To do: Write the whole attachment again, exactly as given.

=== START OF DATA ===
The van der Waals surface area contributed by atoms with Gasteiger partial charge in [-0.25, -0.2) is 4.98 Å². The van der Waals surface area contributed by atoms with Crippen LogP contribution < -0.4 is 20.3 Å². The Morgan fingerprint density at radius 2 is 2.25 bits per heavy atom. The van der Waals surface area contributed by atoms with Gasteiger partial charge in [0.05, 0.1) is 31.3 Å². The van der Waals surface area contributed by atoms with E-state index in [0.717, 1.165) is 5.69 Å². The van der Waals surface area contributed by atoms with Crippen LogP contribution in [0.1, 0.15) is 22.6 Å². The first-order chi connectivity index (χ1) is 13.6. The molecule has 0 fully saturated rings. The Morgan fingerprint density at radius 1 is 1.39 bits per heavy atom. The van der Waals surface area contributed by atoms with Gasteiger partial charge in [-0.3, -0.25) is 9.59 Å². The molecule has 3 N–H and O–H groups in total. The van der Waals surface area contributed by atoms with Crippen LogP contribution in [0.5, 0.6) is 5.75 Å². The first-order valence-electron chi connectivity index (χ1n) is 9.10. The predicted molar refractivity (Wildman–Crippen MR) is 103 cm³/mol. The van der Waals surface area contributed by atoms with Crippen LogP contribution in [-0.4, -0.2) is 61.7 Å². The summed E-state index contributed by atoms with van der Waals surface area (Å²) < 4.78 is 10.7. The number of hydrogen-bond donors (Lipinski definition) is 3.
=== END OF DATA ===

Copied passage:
The van der Waals surface area contributed by atoms with Gasteiger partial charge in [-0.25, -0.2) is 4.98 Å². The van der Waals surface area contributed by atoms with Crippen LogP contribution < -0.4 is 20.3 Å². The Morgan fingerprint density at radius 2 is 2.25 bits per heavy atom. The van der Waals surface area contributed by atoms with Gasteiger partial charge in [0.05, 0.1) is 31.3 Å². The van der Waals surface area contributed by atoms with E-state index in [0.717, 1.165) is 5.69 Å². The van der Waals surface area contributed by atoms with Crippen LogP contribution in [0.1, 0.15) is 22.6 Å². The first-order chi connectivity index (χ1) is 13.6. The molecule has 0 fully saturated rings. The Morgan fingerprint density at radius 1 is 1.39 bits per heavy atom. The van der Waals surface area contributed by atoms with Gasteiger partial charge in [-0.3, -0.25) is 9.59 Å². The molecule has 3 N–H and O–H groups in total. The van der Waals surface area contributed by atoms with Crippen LogP contribution in [0.5, 0.6) is 5.75 Å². The first-order valence-electron chi connectivity index (χ1n) is 9.10. The predicted molar refractivity (Wildman–Crippen MR) is 103 cm³/mol. The van der Waals surface area contributed by atoms with Crippen LogP contribution in [-0.4, -0.2) is 61.7 Å². The summed E-state index contributed by atoms with van der Waals surface area (Å²) < 4.78 is 10.7. The number of hydrogen-bond donors (Lipinski definition) is 3.